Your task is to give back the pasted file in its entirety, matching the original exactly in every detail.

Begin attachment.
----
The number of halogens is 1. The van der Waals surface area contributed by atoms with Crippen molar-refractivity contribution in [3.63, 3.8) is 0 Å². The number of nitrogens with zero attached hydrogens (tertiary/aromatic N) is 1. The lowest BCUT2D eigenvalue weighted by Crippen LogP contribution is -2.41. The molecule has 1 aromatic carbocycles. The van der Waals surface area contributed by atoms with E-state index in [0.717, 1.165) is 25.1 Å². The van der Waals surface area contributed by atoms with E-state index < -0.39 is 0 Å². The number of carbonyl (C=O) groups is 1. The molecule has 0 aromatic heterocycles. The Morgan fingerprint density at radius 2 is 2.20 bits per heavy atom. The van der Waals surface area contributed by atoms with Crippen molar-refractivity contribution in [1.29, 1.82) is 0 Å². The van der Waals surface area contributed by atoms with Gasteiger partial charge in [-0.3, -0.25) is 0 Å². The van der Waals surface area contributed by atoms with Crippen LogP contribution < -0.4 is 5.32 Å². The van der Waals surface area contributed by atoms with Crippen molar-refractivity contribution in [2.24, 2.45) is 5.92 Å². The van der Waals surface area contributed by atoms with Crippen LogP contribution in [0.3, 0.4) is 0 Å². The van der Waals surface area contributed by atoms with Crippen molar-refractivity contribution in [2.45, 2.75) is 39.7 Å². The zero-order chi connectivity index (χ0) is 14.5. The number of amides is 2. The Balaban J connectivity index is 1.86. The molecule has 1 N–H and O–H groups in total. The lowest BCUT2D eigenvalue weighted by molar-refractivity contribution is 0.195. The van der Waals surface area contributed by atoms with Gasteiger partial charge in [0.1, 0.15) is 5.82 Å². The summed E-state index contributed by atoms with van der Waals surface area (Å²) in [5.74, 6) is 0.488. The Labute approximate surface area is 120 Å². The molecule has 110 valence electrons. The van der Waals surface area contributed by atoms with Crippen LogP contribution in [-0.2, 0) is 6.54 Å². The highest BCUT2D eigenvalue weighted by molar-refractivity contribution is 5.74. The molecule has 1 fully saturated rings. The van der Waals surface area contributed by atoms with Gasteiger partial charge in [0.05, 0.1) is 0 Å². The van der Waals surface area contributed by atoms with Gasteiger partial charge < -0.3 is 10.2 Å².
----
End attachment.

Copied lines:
The number of halogens is 1. The van der Waals surface area contributed by atoms with Crippen molar-refractivity contribution in [3.63, 3.8) is 0 Å². The number of nitrogens with zero attached hydrogens (tertiary/aromatic N) is 1. The lowest BCUT2D eigenvalue weighted by Crippen LogP contribution is -2.41. The molecule has 1 aromatic carbocycles. The van der Waals surface area contributed by atoms with E-state index in [0.717, 1.165) is 25.1 Å². The van der Waals surface area contributed by atoms with E-state index < -0.39 is 0 Å². The number of carbonyl (C=O) groups is 1. The molecule has 0 aromatic heterocycles. The Morgan fingerprint density at radius 2 is 2.20 bits per heavy atom. The van der Waals surface area contributed by atoms with Crippen molar-refractivity contribution in [1.29, 1.82) is 0 Å². The van der Waals surface area contributed by atoms with Gasteiger partial charge in [-0.3, -0.25) is 0 Å². The van der Waals surface area contributed by atoms with Crippen LogP contribution < -0.4 is 5.32 Å². The van der Waals surface area contributed by atoms with Crippen molar-refractivity contribution in [2.24, 2.45) is 5.92 Å². The van der Waals surface area contributed by atoms with Crippen LogP contribution in [0.3, 0.4) is 0 Å². The van der Waals surface area contributed by atoms with Crippen molar-refractivity contribution in [2.45, 2.75) is 39.7 Å². The zero-order chi connectivity index (χ0) is 14.5. The number of amides is 2. The Balaban J connectivity index is 1.86. The molecule has 1 N–H and O–H groups in total. The lowest BCUT2D eigenvalue weighted by molar-refractivity contribution is 0.195. The van der Waals surface area contributed by atoms with Gasteiger partial charge in [0.1, 0.15) is 5.82 Å². The summed E-state index contributed by atoms with van der Waals surface area (Å²) in [5.74, 6) is 0.488. The Labute approximate surface area is 120 Å². The molecule has 110 valence electrons. The van der Waals surface area contributed by atoms with Crippen LogP contribution in [-0.2, 0) is 6.54 Å². The highest BCUT2D eigenvalue weighted by molar-refractivity contribution is 5.74. The molecule has 1 fully saturated rings. The van der Waals surface area contributed by atoms with Gasteiger partial charge in [0.05, 0.1) is 0 Å². The van der Waals surface area contributed by atoms with Gasteiger partial charge < -0.3 is 10.2 Å².